June 10, 2013 · 5:28 pm
We have some very impressive fungi coming up in our front garden.
Unbelievably, one of our neighbours is a mycologist who was only too happy to tell me what they are. Paxillus Involutus, also known as ‘Poison Pax’. I readily agreed not to include them in dinner! These fungi are not native to Australia but have been inadvertently introduced. We initially thought their appearance in the root zone of a silver birch at our place meant the birch might not live long. It turns out that these fungi serve the plant and form a relationship with it which is of benefit to the tree.
I’ve wandered the interwebs looking for information and discovered a range of different perspectives on what colour these fungi can give in dyeing, with some suggesting a shade of beige–Riihivilla says they are ‘not worth picking most of the time’– while other dyers suggest they give pinkish and greenish browns. None of it sounds really thrilling, but my opportunities for sustainably dyeing with fungi have been non existent so far. So… I consulted Karen Casselman’s Craft of the Dyer, picked a specimen, tore it up and cooked it for an hour. Then, in with my test sample. I kept that hot for a further hour. It doesn’t really surprise me that Riihivilla is right about this … but it was so exciting to have this fungus in my own yard, I had to try it out.
Since I’m talking fungi, here are some I came across walking through Botanic Park on a completely different dye mission on the weekend. I left them exactly as I found them.
On the whole, the best thing for a fungi ignoramus to do, I believe, except when acting on expert advice.
June 6, 2013 · 4:49 pm
More socks off the needles after a long period of being unfinished…
Long ago I had the opportunity to buy part of a raw Suffolk fleece that had been discarded by another spinner. I had been steadily reading my way through the Guild’s library, so I recognised this as a breed that was eminently suitable for sock spinning. At the time, I only knit socks. They were the whole reason I had learned to knit, and then to spin.
As it turned out, the Suffolk was a very short staple and none too clean fleece. Never mind. I gleefully acquired it and proceeded to use my beginning dyeing skills on it. Four pairs of socks came of it. One, pink dyed with hibiscus flowers, went to my Mum. Another was dyed in eucalyptus leaves as fleece and spun up afterward. I can’t remember who I gave that pair to. I think they might have gone to tree lovers in the Blue Mountains. I made my father a glorious pair that were purple and blue, blended rather beautifully after dyeing (and at that stage, their loveliness was an accident!)
These were made from Suffolk blended with tencel, which may have been ill advised–time and wear will tell. The colour could have been better and the blend is uneven, but a three ply handspun yarn is a work of dedication and there was enough even for a pair of large feet, so I knit these. They are going to a dear friend who lives nearby, who does indeed have large feet. Last night he spoke about a pair I made him years back that he is still wearing hiking. This pair may not last as long but I hope they will keep his toes warm at the very least!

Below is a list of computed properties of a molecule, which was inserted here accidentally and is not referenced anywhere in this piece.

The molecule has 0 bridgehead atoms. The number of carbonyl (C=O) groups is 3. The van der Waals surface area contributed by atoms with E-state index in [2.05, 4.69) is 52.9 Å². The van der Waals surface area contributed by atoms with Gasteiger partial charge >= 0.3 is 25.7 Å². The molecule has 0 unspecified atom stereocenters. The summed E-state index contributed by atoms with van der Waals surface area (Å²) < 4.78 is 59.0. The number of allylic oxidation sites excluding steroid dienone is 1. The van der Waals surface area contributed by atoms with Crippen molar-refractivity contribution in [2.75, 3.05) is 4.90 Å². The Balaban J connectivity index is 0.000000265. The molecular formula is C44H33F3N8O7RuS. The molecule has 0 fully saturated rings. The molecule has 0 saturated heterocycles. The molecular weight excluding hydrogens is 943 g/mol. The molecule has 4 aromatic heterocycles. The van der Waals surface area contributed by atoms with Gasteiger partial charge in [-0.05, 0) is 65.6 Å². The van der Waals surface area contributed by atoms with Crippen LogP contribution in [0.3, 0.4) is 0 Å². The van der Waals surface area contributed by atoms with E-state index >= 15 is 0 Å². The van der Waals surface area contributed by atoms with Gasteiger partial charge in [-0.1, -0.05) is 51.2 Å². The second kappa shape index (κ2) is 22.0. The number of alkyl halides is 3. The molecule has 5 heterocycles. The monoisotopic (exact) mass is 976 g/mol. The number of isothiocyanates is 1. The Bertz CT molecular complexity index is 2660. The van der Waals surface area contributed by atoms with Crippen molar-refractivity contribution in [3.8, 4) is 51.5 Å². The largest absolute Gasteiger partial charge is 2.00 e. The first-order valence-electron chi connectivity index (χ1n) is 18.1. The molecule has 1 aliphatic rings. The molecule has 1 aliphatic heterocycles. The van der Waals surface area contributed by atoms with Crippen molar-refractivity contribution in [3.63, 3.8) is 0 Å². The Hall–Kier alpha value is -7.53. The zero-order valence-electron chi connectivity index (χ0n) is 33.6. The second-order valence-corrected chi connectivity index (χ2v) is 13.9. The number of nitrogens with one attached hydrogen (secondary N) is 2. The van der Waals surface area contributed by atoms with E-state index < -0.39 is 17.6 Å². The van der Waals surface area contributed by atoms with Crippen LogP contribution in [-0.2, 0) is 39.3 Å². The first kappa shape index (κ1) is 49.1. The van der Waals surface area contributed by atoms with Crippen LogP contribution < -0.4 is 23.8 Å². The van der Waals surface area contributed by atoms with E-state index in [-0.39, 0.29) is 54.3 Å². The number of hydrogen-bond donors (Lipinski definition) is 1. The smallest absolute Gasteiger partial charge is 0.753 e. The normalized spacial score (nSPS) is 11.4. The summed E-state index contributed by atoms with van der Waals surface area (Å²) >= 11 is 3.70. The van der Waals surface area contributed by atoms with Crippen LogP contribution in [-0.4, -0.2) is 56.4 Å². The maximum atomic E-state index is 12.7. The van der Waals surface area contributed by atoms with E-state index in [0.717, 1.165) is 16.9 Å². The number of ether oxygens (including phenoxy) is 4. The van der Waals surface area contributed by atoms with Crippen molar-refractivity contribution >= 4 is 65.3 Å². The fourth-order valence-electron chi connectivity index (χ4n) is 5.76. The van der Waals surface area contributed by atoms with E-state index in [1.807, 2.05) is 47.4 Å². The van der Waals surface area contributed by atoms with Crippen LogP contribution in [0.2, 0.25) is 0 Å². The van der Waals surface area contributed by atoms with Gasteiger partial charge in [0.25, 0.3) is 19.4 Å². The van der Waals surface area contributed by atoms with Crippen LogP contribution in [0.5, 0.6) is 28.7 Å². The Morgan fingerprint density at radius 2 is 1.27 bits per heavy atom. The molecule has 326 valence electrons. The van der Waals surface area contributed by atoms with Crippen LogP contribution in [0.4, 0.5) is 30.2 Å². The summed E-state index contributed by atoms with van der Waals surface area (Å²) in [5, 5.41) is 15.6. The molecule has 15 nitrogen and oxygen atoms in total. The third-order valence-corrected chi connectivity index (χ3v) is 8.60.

June 4, 2013 · 4:35 pm
I have seen this Eucalypt before, and dyed with it before. At most, I have had apricot on silk from the leaves.
Sadly, I can tell when I am looking at the same species (I think) but have not been able to identify the species. If any reader knows the species, I’d be glad of your advice. The bark is a lovely rough tan.
Then I found this one in full bud and beginning to flower, in early June.
I decided to try again and got the same result: the leaves barely make a mark, but oh my! The buds!
June 3, 2013 · 12:07 pm
Perhaps you remember this yarn, spun and chain plied from a beautiful blend by The Thylacine.
I decided on a vest for my fairy godson, an appreciator of handmade items if ever there was one. He is a not-so-small six year old person growing ever taller and thus, growing out of last winter’s woolies. I designed (I do realise this is a very plain garment!) the vest based on measurements from one he already has that is a generous fit. 100% handspun alpaca for the band at the bottom, in seed stitch. When I reached the place where I wanted the neck and armscyes to begin, I cast off a few stitches, then cast them on again on the next round (leaving a slot) to create a steek bridge.
Here is the upper part a bit closer up. I have decreased just the way I would have done knitting this garment by any other method, but kept knitting in the round, making sure those stripes are maintained with wonderful simplicity. Knitting in the round feels normal to me, since I took up knitting in order to knit socks. I much prefer knitting in the round to knitting flat.
Then came the day of truth, when I stitched through the knitting all the way from one end of the steek bridge to the other and cut, yes, CUT! the neckline and armholes prior to grafting the shoulders together and picking up the edgings.
Wonderfully simple if you can hold your nerve. I am so happy with the finished result, I’m on tenterhooks waiting for the intended wearer to return from holidays soon for the handover. I sure hope he likes it. I have yarn left over from 100g of fibre. Amazing!
PS–yes, it fits!